The 5 Failures of YCombinator’s Sam Altman and How He Overcame Them
Samuel H. “Sam” Altman is an American entrepreneur, investor, programmer, and blogger. He is the chairman of Y Combinator and co-chairman of OpenAI
SamAltman recently decided to step down as president of the Y Combinator to focuson an artificial intelligence project which he co-foundedwith Elon Musk and Peter Thiel. It marks five incredible years for Altman and aprogram that is responsible for successful startups including Stripe, Twitchand Airbnb.
Inthis sense, Y Combinator is now one of the most successful incubators inSilicon Valley and the benchmark for talented and ambitious startups in everyindustry. However, things were not always so fruitful for Sam Altman and thisoften-polarizing figure has encountered several failures along the way.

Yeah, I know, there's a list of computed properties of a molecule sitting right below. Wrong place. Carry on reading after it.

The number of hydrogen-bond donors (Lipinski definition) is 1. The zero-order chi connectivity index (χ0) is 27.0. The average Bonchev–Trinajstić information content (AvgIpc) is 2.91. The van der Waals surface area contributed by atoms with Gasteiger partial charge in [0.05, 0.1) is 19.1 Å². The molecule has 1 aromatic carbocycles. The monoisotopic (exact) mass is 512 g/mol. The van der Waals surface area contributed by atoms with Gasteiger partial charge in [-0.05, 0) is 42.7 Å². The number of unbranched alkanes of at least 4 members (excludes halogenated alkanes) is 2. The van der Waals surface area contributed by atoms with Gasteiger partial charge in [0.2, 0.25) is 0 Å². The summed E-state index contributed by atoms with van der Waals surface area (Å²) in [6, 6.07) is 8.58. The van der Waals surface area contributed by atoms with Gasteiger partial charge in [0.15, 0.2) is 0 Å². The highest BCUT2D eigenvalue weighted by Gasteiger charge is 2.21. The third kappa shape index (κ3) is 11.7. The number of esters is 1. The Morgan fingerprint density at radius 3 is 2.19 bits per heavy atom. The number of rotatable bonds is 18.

Let’stake a look at those failures and how the entrepreneur managed to overcome them:
1. Sam Altman WasInitially a Stanford Dropout
It’strue, Sam Altman initially dropped out of Stanford University to focus on hisfirst startup. Now, that’s not to say dropping out of college is a bad thing inevery instance but it certainly wasn’t ideal for Sam. You see, with an 85% graduation rate, this placedAltman in the minority and quite an uncomfortable position when this startupfailed just a short time later.
Buthow did he overcome this challenging period?